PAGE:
ComponentOne, keeping itself abreast with the latest market trends and technologies, also has come out with support for CodedUI tests in its controls. That ComponentOne controls controls are officially supported in UICoder, meaning once you want to start with recording and play back of automation scripts created in UICoder, the controls would support various mouse and keyboard actions performed on them. Also they can be read quite deeply using the CodedUI Test Builder. So if you want to place control based assertions on a grid using values stored in one of the cells, and you happen to be using one of C1’s most popular grids, C1FlexGrid, rest assured, it will show up just fine in the list of controls in UIMap class.
There are some limitations though, both with the controls and UICoder, which hamper creation of some scripts or recording and play back of some actions. In this post we are going to provide some useful tips for ASP.NET and SilverLight Technologies.
Tips for ASP.NET Controls
CodedUI since the time of its launch has been mainly seen as an automation tool for Winforms application, since it is easier to read individual objects off a windows form than it is to do off a web page. Our ASP controls, on the other hand, work just as well within CodedUI scripts as well.
Tip: For web pages, what we found as a work around was to use the DOM of the page, extensively, to look for control tags and from there, manipulate our script actions and assertions.
There is only playback support for scripts in FireFox browser, that still, remains a limitation of UICoder.
Tip: As a work around, we started recording scripts in IE and played them back on FireFox by selecting it as the browser to open the webpage in, from within the TestScripts, using the following code,
BrowserWindow.CurrentBrowser = “FireFox”; // Mentioning the Browser in which script has to run
BrowserWindow win = BrowserWindow.Launch(@”<webpage name you want to open>”);
win.Maximized = true;
For a detailed description on how to go about creating CodedUI tests from scratch, you can take a look at the following blog post,
Tips for Silverlight Controls
Creating CodedUI scripts for SilverLight has always been quite tricky as not all the actions are supported and not everything can be recorded. More over, we cannot playback scripts on multiple browsers. The very basic problem is to make controls visible to CodedUI Test builder. This can be effectively solved by putting AutomationId’s for all the elements being used on the page. But still sometimes many actions (even on MS controls) are not correctly recorded, or the recording and recognizing is painfully slow in terms of performance.
One common issue that we faced was that it was not possible to click on the same control twice within the same script.
Tip: As a workaround to counter this, we refreshed pages within the scripts, so as to clear the cache in browser, and get a fresh list of controls for UICoder to perform actions on.
This work around works quite neatly in most cases. In some cases where we need to access the same control multiple times it is advised to change our designing of the page. For example, put Buttons and ComboBoxes, within “ContainerControls” or separate tags within the XAML Page.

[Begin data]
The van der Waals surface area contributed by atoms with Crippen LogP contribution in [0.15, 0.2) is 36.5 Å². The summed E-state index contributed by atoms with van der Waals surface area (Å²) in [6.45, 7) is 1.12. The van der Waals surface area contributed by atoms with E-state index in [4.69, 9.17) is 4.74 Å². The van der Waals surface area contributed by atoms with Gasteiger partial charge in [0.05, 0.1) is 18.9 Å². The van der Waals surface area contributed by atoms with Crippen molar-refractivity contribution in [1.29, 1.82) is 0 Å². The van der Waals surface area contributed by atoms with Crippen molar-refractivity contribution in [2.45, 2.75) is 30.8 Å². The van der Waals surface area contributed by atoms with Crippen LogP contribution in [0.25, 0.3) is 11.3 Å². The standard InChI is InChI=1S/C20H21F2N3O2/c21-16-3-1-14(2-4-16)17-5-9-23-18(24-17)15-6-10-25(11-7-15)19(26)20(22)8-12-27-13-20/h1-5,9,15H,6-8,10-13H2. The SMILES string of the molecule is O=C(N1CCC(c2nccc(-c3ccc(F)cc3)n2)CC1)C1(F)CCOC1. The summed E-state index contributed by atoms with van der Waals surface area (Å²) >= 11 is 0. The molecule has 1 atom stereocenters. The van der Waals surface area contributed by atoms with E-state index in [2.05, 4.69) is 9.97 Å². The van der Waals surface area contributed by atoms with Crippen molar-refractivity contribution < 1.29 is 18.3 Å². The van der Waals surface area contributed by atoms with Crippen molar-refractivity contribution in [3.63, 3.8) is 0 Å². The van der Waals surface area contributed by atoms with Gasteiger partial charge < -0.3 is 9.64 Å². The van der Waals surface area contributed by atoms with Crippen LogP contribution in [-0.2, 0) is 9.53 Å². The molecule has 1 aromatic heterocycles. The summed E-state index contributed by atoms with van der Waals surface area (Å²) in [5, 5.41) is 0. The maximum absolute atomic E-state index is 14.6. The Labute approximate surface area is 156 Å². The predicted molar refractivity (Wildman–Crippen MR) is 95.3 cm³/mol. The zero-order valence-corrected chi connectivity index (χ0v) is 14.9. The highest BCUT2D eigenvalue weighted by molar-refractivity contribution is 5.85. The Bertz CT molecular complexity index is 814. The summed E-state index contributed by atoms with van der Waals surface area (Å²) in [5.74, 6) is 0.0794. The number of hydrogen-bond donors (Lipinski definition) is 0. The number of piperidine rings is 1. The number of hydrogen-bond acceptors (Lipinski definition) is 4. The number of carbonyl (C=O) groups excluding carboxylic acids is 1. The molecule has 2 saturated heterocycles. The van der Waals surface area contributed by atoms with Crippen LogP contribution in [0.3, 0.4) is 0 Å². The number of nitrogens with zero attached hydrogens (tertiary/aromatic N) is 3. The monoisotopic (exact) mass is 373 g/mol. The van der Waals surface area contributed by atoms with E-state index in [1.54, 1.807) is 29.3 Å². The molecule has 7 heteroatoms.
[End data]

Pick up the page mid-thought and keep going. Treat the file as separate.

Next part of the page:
Microsoft came out with enhanced support for CodedUI and Silverlight in Feature Pack 2 and Service Pack 1 of Visual Studio 2010. This solved a number of issues, but we found that it was quite a let-down performance wise.
For a detailed description on how to go about creating CodedUI tests from scratch, you can take a look at the following blog post:
Another important aspect of creating CodedUI Tests is the time delays between actions. While recording scripts it may not seem as useful, but it is the most important factor when we want these scripts to run successfully on multiple environments.
It is not necessary that on two test machines complete all the actions work out in the same time period and if we are not providing adequate gap between two actions, it may happen the UICoder starts looking for objects to be used to next action, when the first one is yet to be completed, thereby failing the scripts.
In this case the exceptions thrown are not of much help too since all they say is 'so and so' control not found. This does not make the scripter think on the lines of providing time periods between script actions.
Tip: The best way to tackle these kinds of exceptions is to have adequate wait time, between actions of scripts. VS2010 gives two ways of doing the same.
If you have SP1 of VS2010 installed on your system, which mostly everyone has, it is pretty easy to read the UIMap class. Double click on it in the solution explorer and it is parsed and show quite clearly, with all the individual actions and objects being used.
In this view if you right click on any action item, you can see the “Insert Delay Before” option (See image below). This would make UICoder, wait for the mentioned duration before performing this action.
Alternatively, we can also specify this for the whole UIMethod in code:
//There are three option for “WaitForReadyLevel” depending on use any one can be set
Playback.PlaybackSettings.WaitForReadyLevel = WaitForReadyLevel.AllThreads;
//Time delay is in microseconds, so depending on every action in the script we can set an average value
Playback.PlaybackSettings.DelayBetweenActions = 1000;
We shall be putting together a similar compilation of some simple tips for Winforms and WPF coded UI scripts and samples as well.
Here are some of the links which can also be useful for reference.